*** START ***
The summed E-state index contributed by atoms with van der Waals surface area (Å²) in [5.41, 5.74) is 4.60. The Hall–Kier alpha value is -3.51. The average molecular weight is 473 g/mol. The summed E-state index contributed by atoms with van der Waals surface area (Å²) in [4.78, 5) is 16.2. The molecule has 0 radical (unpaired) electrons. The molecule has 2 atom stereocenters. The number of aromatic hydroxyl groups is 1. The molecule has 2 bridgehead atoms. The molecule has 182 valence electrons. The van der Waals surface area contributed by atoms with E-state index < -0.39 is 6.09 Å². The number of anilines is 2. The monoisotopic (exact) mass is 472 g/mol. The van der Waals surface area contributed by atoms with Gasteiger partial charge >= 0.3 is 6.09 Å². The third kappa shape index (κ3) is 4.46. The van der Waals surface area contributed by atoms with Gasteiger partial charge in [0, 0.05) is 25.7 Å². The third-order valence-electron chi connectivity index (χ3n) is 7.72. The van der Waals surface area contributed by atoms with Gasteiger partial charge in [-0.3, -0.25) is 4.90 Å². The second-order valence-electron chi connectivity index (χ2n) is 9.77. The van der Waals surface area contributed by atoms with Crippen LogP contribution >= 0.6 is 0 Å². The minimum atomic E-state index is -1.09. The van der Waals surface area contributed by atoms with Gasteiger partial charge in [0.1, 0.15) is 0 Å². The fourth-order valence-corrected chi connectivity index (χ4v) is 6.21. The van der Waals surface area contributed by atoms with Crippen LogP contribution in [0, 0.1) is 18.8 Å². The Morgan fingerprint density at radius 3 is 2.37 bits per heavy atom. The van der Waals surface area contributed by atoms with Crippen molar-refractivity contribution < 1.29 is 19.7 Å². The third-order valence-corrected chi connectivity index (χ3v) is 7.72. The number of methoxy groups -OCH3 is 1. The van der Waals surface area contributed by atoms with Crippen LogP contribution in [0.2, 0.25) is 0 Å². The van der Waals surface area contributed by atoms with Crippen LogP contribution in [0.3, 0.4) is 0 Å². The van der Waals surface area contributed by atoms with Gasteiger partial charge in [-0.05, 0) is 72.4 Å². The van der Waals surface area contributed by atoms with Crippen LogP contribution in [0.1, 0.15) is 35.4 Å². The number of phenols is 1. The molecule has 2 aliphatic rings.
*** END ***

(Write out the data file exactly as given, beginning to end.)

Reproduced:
The summed E-state index contributed by atoms with van der Waals surface area (Å²) in [5.41, 5.74) is 4.60. The Hall–Kier alpha value is -3.51. The average molecular weight is 473 g/mol. The summed E-state index contributed by atoms with van der Waals surface area (Å²) in [4.78, 5) is 16.2. The molecule has 0 radical (unpaired) electrons. The molecule has 2 atom stereocenters. The number of aromatic hydroxyl groups is 1. The molecule has 2 bridgehead atoms. The molecule has 182 valence electrons. The van der Waals surface area contributed by atoms with E-state index < -0.39 is 6.09 Å². The number of anilines is 2. The monoisotopic (exact) mass is 472 g/mol. The van der Waals surface area contributed by atoms with Gasteiger partial charge >= 0.3 is 6.09 Å². The third kappa shape index (κ3) is 4.46. The van der Waals surface area contributed by atoms with Gasteiger partial charge in [0, 0.05) is 25.7 Å². The third-order valence-electron chi connectivity index (χ3n) is 7.72. The van der Waals surface area contributed by atoms with Gasteiger partial charge in [-0.3, -0.25) is 4.90 Å². The second-order valence-electron chi connectivity index (χ2n) is 9.77. The van der Waals surface area contributed by atoms with Crippen LogP contribution >= 0.6 is 0 Å². The minimum atomic E-state index is -1.09. The van der Waals surface area contributed by atoms with Gasteiger partial charge in [0.1, 0.15) is 0 Å². The fourth-order valence-corrected chi connectivity index (χ4v) is 6.21. The van der Waals surface area contributed by atoms with Crippen LogP contribution in [0, 0.1) is 18.8 Å². The Morgan fingerprint density at radius 3 is 2.37 bits per heavy atom. The van der Waals surface area contributed by atoms with Crippen molar-refractivity contribution < 1.29 is 19.7 Å². The third-order valence-corrected chi connectivity index (χ3v) is 7.72. The number of methoxy groups -OCH3 is 1. The van der Waals surface area contributed by atoms with Crippen LogP contribution in [0.2, 0.25) is 0 Å². The van der Waals surface area contributed by atoms with Crippen LogP contribution in [0.3, 0.4) is 0 Å². The van der Waals surface area contributed by atoms with Gasteiger partial charge in [-0.05, 0) is 72.4 Å². The van der Waals surface area contributed by atoms with Crippen LogP contribution in [0.1, 0.15) is 35.4 Å². The number of phenols is 1. The molecule has 2 aliphatic rings.